Escales: French Orchestral Works - Wilson
Chandos CHSA 5252
Classical - Orchestral
Durufle: Trois Danses, Op. 6
Saint-Saëns: Le Rouet d'Omphale
Debussy: Prélude à l'après d'un faune
Massenet: Thaïs - Meditation
Ravel: Rapsodie espagnole
Sinfonia of London
John Wilson, conductor
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- Emmanuel Chabrier: España - Orchestral Rhapsody (1883)
- Claude Debussy: Prélude à l'après-midi d'un faune for Orchestra, L 86 CD 87
- Maurice Durufle: 3 Danses, Op. 6
- Jacques Ibert: Escales...
- Jules Massenet: Thaïs (Meditation)
- Maurice Ravel: Rapsodie espagnole for Orchestra, M. 54
- Camille Saint-Saëns: Le rouet d’Omphale - Symphonic Poem, R. 169 Op. 31
Review by Graham Williams - January 30, 2020
In the wake of their outstanding recording of generally unfamiliar works by Korngold, John Wilson and his newly reformed Sinfonia of London have, for their second release on the Chandos label, now turned to much more mainstream territory with this generous (79 min.) programme of ‘French Orchestral Works’. In times gone by this release would have been described as a ‘sonic spectacular’, and while it certainly deserves that appellation – courtesy of the superb Chandos 5.0 multi-channel recording – it has much more to offer in terms of choice of repertoire and the quality of the performances.
A glance at the titles indicates that these particular late nineteenth and early twentieth century orchestral works have been chosen to showcase the corporate virtuosity, style and enthusiasm of the Sinfonia of London as well as the talents of individual soloists within the orchestra, and they achieve this in spades. It would be fair to say that Wilson’s accounts of these pieces are characterised in general by brisk tempi and tremendous rhythmic verve. Chabrier’s ‘España’ that opens this programme is just one example of the dynamism his performances display throughout this SACD.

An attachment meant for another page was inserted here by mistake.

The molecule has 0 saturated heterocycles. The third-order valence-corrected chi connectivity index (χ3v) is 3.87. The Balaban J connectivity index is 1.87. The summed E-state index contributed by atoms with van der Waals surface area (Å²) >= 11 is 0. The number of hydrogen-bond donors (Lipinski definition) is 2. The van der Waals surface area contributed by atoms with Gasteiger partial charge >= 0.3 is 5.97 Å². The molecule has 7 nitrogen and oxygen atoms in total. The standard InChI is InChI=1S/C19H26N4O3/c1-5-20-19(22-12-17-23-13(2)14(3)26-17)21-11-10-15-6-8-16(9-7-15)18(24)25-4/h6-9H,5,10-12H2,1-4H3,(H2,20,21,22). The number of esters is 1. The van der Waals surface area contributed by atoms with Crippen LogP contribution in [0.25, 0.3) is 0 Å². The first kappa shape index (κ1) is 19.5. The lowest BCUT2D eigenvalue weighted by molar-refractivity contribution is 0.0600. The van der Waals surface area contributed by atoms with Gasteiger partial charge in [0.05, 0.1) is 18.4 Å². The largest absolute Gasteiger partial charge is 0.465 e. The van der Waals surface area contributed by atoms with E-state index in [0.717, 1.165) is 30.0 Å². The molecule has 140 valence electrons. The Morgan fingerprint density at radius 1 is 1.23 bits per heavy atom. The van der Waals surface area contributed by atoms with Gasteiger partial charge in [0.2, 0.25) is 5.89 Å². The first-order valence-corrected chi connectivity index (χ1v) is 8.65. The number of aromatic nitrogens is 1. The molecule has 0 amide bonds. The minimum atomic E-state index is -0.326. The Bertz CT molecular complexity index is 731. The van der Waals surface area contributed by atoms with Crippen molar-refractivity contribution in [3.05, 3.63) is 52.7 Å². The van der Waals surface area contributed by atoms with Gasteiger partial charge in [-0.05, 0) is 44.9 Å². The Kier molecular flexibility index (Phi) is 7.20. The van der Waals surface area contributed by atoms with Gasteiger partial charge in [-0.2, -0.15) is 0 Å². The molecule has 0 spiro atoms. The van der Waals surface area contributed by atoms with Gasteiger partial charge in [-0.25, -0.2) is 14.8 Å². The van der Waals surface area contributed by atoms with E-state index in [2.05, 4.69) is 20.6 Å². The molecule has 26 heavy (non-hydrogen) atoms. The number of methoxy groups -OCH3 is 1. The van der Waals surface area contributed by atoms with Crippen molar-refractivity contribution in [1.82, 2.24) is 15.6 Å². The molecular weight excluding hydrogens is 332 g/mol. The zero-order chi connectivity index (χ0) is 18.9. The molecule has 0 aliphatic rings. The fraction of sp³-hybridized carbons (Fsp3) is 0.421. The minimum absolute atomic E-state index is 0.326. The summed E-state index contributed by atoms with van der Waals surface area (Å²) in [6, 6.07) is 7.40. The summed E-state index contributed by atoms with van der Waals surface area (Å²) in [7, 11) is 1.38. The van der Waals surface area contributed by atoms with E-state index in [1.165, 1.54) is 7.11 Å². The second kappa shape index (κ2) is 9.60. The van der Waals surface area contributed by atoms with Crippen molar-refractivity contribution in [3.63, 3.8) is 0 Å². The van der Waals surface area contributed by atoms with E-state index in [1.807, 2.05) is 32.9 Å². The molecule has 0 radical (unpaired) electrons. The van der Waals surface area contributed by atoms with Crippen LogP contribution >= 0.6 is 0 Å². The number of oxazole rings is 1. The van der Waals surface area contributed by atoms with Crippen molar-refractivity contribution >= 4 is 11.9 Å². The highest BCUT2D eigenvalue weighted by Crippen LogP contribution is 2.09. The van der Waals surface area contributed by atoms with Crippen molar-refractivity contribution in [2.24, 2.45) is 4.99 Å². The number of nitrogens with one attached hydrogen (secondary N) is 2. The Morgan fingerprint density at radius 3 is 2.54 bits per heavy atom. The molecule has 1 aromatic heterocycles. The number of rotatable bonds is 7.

For this listener the presence of Maurice Duruflé’s ‘Trois Danses, Op. 6’ is without doubt a compelling reason to acquire this disc. Duruflé will be familiar to most collectors for his Requiem Op. 9, but he did write just two orchestral works of which the ‘Trois Danses’ given here is one. It consists of three contrasting sections entitled ‘Divertissement’, ‘Danse lente’ and ‘Tambourin’ lasting 21 minutes in total. The brilliant orchestration, melodic invention and sheer beauty of this music makes one puzzled as to why it is not a staple of concert hall programmes.
Saint-Saëns is represented by his brief symphonic poem, ‘Le Rouet d'Omphale, Op. 31’. Wilson’s sympathetic reading beautifully conveys the refined delicacy of the opening section and, as the music darkens ominously, he builds it to an impressively powerful climax.
As befits an orchestra comprising some of the finest UK musicians, examples of outstanding solo work abound in these performances. Adam Walker (Principal flute of the LSO) phrases the flute solo at the start of Debussy’s ‘Prélude à l'après-midi d'un faune’ with beguiling refinement and the music’s languor is never overemphasised thanks to Wilson’s firm pulse. The same is true of the famous ‘Méditation’ from Massenet’s opera Thaïs. Too often this is heard in soupy sentimental versions, but here, aided by Andrew Haveron’s lovely violin playing, it is allowed to flow with an unforced grace and poise.
Ibert’s entertaining travelogue ‘Escales’ and Ravel’s ‘Rapsodie Espagnole’ are already represented on SACD – the former in a fine version by Neeme Järvi also on Chandos, but Wilson’s thrilling accounts of both these colourful and evocative works should not be missed. His fine ear for orchestral sonority illuminates many elements of the scoring in both pieces while the Sinfonia of London’s alert and incisive performances are captured with breathtaking realism.
As I have indicated earlier the recordings made by the regular Chandos team of Brian Pidgeon (producer) and Ralph Couzens (sound engineer) do full justice to Wilson’s bracing accounts of these scores. The venue of the Church of St Augustine, Kilburn provides an admirable acoustic choice, yielding a soundstage that is both wide and deep.
Enthusiastically recommended without reservations. More please!
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